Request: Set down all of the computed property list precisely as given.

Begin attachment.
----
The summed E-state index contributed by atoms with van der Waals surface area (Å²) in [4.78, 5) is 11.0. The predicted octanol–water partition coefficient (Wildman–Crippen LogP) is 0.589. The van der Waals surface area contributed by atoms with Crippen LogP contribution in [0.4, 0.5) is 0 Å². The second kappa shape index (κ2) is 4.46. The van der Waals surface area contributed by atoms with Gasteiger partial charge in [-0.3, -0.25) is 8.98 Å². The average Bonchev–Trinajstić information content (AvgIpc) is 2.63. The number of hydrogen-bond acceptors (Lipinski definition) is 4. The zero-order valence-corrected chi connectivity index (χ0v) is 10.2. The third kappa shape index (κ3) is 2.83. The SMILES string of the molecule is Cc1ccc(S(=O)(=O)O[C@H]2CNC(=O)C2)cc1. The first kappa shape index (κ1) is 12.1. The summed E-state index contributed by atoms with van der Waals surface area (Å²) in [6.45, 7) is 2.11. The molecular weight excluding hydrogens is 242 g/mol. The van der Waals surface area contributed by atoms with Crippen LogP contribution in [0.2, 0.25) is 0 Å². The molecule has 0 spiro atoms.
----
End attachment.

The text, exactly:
The summed E-state index contributed by atoms with van der Waals surface area (Å²) in [4.78, 5) is 11.0. The predicted octanol–water partition coefficient (Wildman–Crippen LogP) is 0.589. The van der Waals surface area contributed by atoms with Crippen LogP contribution in [0.4, 0.5) is 0 Å². The second kappa shape index (κ2) is 4.46. The van der Waals surface area contributed by atoms with Gasteiger partial charge in [-0.3, -0.25) is 8.98 Å². The average Bonchev–Trinajstić information content (AvgIpc) is 2.63. The number of hydrogen-bond acceptors (Lipinski definition) is 4. The zero-order valence-corrected chi connectivity index (χ0v) is 10.2. The third kappa shape index (κ3) is 2.83. The SMILES string of the molecule is Cc1ccc(S(=O)(=O)O[C@H]2CNC(=O)C2)cc1. The first kappa shape index (κ1) is 12.1. The summed E-state index contributed by atoms with van der Waals surface area (Å²) in [6.45, 7) is 2.11. The molecular weight excluding hydrogens is 242 g/mol. The van der Waals surface area contributed by atoms with Crippen LogP contribution in [0.2, 0.25) is 0 Å². The molecule has 0 spiro atoms.